In Re H & S Transp. Co., Inc., 90 B.R. 309 (M.D. Tenn. 1988)

U.S. District Court for the Middle District of Tennessee - 90 B.R. 309 (M.D. Tenn. 1988)
September 2, 1988

90 B.R. 309 (1988)

C. Bennett HARRISON, Jr., Trustee, Plaintiff-Appellee,
BRENT TOWING CO., INC., Defendant-Appellant.
C. Bennett HARRISON, Jr., Trustee, Plaintiff-Appellee,

Bankruptcy Nos. 381-02803, 383-05863 and 383-0585, Civ. A. Nos. 3:88-0048, 3:88-0049.

United States District Court, M.D. Tennessee, Nashville Division.

August 11, 1988.

On Motion to Amend September 2, 1988.

*310 C. Bennett Harrison, Jr., Cornelius & Collins, Nashville, Tenn., for plaintiff-appellee.

H. Taylor Harris, Gullett, Sanford, Robinson & Martin, Nashville, Tenn., for United Liberty.

B. Gail Reese, Manier, Harold, Hollabaugh & Smith, Nashville, Tenn. and Warren Ashley Hines, Greenville, Miss., for Brent Towing.



NEESE, Senior District Judge, sitting by designation and assignment.

The Bankruptcy Court of this District ordered that the trustee in bankruptcy (trustee) for the debtor H & S Transportation Company, Inc. (H & S) recover $26,250.73 from Brent Towing Company, Inc. (Brent) and $149,586.98 from United Liberty Insurance Company (United). Those were the respective amounts of respective antecedent accounts of H & S for fuel furnished respective towboats of Brent and United, respectively, by suppliers which were paid by the debtor H & S to such suppliers 90 or less days before H & S filed its petition for bankruptcy herein under the Bankruptcy Code, ch. 11.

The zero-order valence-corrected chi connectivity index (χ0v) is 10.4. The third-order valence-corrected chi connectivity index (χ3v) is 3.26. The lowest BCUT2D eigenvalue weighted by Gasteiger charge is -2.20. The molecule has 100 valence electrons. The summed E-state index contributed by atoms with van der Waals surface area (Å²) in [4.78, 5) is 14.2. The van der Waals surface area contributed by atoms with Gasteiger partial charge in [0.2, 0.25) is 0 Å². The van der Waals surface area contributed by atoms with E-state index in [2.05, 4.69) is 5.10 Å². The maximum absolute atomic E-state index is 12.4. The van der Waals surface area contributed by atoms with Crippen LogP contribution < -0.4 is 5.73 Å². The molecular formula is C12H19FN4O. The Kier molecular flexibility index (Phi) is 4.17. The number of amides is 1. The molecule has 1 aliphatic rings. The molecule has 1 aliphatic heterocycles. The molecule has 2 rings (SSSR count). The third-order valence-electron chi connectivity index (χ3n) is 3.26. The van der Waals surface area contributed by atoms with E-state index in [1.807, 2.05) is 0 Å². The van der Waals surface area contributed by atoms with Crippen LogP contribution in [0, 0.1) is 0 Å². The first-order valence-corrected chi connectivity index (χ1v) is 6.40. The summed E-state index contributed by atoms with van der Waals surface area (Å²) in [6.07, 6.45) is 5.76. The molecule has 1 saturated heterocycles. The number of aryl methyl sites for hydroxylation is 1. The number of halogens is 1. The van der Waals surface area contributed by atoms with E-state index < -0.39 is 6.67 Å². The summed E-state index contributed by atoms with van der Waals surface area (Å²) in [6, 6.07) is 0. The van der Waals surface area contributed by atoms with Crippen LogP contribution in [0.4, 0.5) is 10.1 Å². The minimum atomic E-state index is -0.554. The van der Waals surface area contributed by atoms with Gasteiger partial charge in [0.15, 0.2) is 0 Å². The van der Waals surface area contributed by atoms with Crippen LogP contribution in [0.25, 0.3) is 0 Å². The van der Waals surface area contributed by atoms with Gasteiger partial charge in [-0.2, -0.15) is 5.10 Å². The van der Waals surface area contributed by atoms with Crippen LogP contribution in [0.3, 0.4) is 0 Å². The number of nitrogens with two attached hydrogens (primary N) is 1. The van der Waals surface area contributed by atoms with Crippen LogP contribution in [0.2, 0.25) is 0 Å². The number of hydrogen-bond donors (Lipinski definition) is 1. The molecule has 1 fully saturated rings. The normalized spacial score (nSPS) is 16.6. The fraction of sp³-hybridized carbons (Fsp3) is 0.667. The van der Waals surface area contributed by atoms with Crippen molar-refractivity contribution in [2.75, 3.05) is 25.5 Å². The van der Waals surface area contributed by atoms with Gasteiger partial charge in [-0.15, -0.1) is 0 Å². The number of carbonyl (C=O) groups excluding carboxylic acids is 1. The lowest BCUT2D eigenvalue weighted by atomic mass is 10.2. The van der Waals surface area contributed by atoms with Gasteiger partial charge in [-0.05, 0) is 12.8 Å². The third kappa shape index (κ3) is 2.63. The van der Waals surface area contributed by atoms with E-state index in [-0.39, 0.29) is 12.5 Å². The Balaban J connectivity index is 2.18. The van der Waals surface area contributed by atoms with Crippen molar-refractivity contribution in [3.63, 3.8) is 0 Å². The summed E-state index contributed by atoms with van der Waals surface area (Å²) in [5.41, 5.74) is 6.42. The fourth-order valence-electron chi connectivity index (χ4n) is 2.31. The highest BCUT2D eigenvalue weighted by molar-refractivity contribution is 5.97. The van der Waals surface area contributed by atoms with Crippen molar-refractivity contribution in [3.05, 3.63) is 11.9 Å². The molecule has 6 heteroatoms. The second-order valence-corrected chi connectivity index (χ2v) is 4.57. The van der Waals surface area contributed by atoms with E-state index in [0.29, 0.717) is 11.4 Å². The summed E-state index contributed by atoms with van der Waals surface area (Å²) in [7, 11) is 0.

Such Court found that such payments constituted respective transfers by H & S of interests "of the debtor [H & S] in property

(1) to or for the benefit of a creditor [of H & S];
(2) for or on account of an antecedent debt owed [suppliers of fuel] by the debtor [H & S] before such transfer[s] w[ere] made;
(3) made while the debtor [H & S] was insolvent;
(4) made
(A) on or within 90 days before the date of the filing of the petition * * *
(5) that enable[d] such creditor to receive more than such creditor would receive if
(A) the case were a case under chapter 7 of this title [11 of the United States Code]"

*311 and concluded that, under 11, U.S.C. § 547(b), such payments were "indirect preferences" avoidable properly by such trustee. 80 B.R. 441.



It is noted at the outset that such transfers of funds of the debtor H & S are not avoidable under the Bankruptcy Code, 11 U.S.C. § 547(b), supra, unless, in fact and in law, Brent and United, respectively, was a "creditor" of H & S. Those appellants Brent and United defended the adversary proceedings which are the subject of these appeals on the ground, inter alia, that neither was or is a "creditor" of the debtor H & S for purposes of 11 U.S.C. § 547(b) (1).